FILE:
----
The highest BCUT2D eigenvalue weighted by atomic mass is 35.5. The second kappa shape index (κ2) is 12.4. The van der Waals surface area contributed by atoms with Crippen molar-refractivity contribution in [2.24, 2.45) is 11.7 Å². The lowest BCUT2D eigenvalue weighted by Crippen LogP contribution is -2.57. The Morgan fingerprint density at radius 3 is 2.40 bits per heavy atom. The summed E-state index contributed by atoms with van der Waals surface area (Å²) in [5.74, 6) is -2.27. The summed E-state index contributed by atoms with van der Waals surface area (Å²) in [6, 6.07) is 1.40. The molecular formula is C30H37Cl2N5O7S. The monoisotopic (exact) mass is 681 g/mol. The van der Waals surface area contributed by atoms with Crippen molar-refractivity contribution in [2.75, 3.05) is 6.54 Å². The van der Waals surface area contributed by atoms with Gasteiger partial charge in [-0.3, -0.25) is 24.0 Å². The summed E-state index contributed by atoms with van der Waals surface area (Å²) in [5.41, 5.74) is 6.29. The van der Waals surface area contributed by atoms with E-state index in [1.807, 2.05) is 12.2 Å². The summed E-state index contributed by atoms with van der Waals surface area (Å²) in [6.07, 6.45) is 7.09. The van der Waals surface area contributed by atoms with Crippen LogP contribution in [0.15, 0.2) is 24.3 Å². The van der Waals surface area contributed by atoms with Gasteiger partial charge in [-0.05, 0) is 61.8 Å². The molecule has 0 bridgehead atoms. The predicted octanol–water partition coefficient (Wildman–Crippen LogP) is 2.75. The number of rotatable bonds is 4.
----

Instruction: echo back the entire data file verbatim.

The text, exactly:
The highest BCUT2D eigenvalue weighted by atomic mass is 35.5. The second kappa shape index (κ2) is 12.4. The van der Waals surface area contributed by atoms with Crippen molar-refractivity contribution in [2.24, 2.45) is 11.7 Å². The lowest BCUT2D eigenvalue weighted by Crippen LogP contribution is -2.57. The Morgan fingerprint density at radius 3 is 2.40 bits per heavy atom. The summed E-state index contributed by atoms with van der Waals surface area (Å²) in [5.74, 6) is -2.27. The summed E-state index contributed by atoms with van der Waals surface area (Å²) in [6, 6.07) is 1.40. The molecular formula is C30H37Cl2N5O7S. The monoisotopic (exact) mass is 681 g/mol. The van der Waals surface area contributed by atoms with Crippen molar-refractivity contribution in [2.75, 3.05) is 6.54 Å². The van der Waals surface area contributed by atoms with Gasteiger partial charge in [-0.3, -0.25) is 24.0 Å². The summed E-state index contributed by atoms with van der Waals surface area (Å²) in [5.41, 5.74) is 6.29. The van der Waals surface area contributed by atoms with E-state index in [1.807, 2.05) is 12.2 Å². The summed E-state index contributed by atoms with van der Waals surface area (Å²) in [6.07, 6.45) is 7.09. The van der Waals surface area contributed by atoms with Crippen LogP contribution in [0.15, 0.2) is 24.3 Å². The van der Waals surface area contributed by atoms with Gasteiger partial charge in [-0.05, 0) is 61.8 Å². The molecule has 0 bridgehead atoms. The predicted octanol–water partition coefficient (Wildman–Crippen LogP) is 2.75. The number of rotatable bonds is 4.